Rhode Island-based CVS announced Sunday that it plans to acquire Connecticut-based Aetna, with the transaction valued at approximately $77 billion.
While the deal is expected to close in the second half of 2018, it will have to run the gauntlet of regulatory and stockholder approvals first, as well as what a CVS release termed “other customary closing conditions.”
CVS has both a 401(k) plan and an employee stock ownership plan, with a combined asset value as of December 31, 2016, of $9.4 billion in assets, the report said, citing the company’s most recent 11-K filing.
As of the same date, it also had seven defined benefit plans, its most recent 10-K filing said, with a total of $624 million in assets.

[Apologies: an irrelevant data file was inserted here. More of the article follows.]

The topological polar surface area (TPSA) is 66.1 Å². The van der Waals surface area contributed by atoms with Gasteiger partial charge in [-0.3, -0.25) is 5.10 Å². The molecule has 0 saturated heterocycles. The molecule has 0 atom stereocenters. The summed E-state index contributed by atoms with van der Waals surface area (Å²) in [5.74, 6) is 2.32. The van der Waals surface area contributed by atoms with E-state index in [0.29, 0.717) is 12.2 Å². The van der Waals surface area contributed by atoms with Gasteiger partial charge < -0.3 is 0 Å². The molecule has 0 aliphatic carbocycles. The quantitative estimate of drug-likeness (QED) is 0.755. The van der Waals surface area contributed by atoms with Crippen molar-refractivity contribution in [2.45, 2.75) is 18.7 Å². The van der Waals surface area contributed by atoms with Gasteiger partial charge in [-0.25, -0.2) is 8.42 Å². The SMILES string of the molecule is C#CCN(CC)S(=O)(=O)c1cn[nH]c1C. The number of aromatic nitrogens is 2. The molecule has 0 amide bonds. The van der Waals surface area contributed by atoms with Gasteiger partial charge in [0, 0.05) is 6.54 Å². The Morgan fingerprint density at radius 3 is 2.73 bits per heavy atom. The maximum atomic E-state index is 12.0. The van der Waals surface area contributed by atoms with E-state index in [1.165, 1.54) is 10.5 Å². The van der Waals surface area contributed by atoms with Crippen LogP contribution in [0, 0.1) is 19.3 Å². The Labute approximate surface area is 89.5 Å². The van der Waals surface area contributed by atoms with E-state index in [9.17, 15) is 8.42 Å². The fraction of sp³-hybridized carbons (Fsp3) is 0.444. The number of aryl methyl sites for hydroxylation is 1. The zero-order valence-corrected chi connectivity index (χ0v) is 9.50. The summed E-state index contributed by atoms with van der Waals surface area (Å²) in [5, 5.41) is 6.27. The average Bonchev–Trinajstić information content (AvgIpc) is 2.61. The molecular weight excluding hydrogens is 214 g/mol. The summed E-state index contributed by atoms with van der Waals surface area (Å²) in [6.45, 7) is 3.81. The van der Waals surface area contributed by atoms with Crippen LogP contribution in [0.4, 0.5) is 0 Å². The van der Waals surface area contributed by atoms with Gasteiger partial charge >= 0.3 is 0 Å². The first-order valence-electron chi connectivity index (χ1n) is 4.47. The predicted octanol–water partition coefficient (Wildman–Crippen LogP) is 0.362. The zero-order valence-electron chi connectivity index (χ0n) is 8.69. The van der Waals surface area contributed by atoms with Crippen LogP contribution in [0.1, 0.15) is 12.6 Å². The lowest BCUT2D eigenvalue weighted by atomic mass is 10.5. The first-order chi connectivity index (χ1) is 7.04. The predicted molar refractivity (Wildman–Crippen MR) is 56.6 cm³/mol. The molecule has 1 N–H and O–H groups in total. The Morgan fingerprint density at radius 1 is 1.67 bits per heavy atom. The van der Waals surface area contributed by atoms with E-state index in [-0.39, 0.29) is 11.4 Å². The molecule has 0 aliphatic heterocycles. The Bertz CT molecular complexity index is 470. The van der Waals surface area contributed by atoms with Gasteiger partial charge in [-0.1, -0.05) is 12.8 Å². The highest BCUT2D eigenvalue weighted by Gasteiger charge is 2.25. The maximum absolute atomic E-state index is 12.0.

Aetna, on the other hand, has a 401(k) plan with $7.5 billion in assets as of December 31, 2016, as well as $5.9 billion in DB plan assets as of the same date, according to its most recent 10-K filing.
There has as yet been no disclosure on how the combined company would handle the retirement plans and their assets once the transaction has been completed.
According to a Thompson Coburn LLP report on how benefits can be affected by mergers and acquisitions, ESOPs and DB plans can present unique challenges to acquiring firms, with the former presenting the need to preserve voting rights for ESOP shareholders and the latter offering the potential to require an infusion of funds if the plan is to be terminated—or the need to offer participants the option to have benefits paid in the form of an annuity.
In addition, successor liability can involve the acquiring firm not just in retirement plans but also executive retirement plans and retiree medical plans.